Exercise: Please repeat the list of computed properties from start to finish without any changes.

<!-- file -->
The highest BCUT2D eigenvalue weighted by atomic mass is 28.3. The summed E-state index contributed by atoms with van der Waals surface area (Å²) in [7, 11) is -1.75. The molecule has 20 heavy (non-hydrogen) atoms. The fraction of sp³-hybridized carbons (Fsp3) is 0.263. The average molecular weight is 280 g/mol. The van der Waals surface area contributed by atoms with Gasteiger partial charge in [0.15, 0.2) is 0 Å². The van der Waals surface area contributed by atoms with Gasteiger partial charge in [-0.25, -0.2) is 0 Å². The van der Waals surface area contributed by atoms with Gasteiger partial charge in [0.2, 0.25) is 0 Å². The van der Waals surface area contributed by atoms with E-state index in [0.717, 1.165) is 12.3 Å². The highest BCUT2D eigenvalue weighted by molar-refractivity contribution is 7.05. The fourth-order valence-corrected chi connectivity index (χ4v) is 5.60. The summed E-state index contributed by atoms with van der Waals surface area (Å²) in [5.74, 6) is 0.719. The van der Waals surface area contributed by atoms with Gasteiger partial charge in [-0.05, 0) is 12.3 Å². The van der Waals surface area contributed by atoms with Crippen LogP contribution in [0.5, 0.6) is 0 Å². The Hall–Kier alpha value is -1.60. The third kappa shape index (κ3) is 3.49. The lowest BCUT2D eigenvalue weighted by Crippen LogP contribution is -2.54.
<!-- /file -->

The highest BCUT2D eigenvalue weighted by atomic mass is 28.3. The summed E-state index contributed by atoms with van der Waals surface area (Å²) in [7, 11) is -1.75. The molecule has 20 heavy (non-hydrogen) atoms. The fraction of sp³-hybridized carbons (Fsp3) is 0.263. The average molecular weight is 280 g/mol. The van der Waals surface area contributed by atoms with Gasteiger partial charge in [0.15, 0.2) is 0 Å². The van der Waals surface area contributed by atoms with Gasteiger partial charge in [-0.25, -0.2) is 0 Å². The van der Waals surface area contributed by atoms with Gasteiger partial charge in [0.2, 0.25) is 0 Å². The van der Waals surface area contributed by atoms with E-state index in [0.717, 1.165) is 12.3 Å². The highest BCUT2D eigenvalue weighted by molar-refractivity contribution is 7.05. The fourth-order valence-corrected chi connectivity index (χ4v) is 5.60. The summed E-state index contributed by atoms with van der Waals surface area (Å²) in [5.74, 6) is 0.719. The van der Waals surface area contributed by atoms with Gasteiger partial charge in [-0.05, 0) is 12.3 Å². The van der Waals surface area contributed by atoms with Crippen LogP contribution in [0.5, 0.6) is 0 Å². The Hall–Kier alpha value is -1.60. The third kappa shape index (κ3) is 3.49. The lowest BCUT2D eigenvalue weighted by Crippen LogP contribution is -2.54.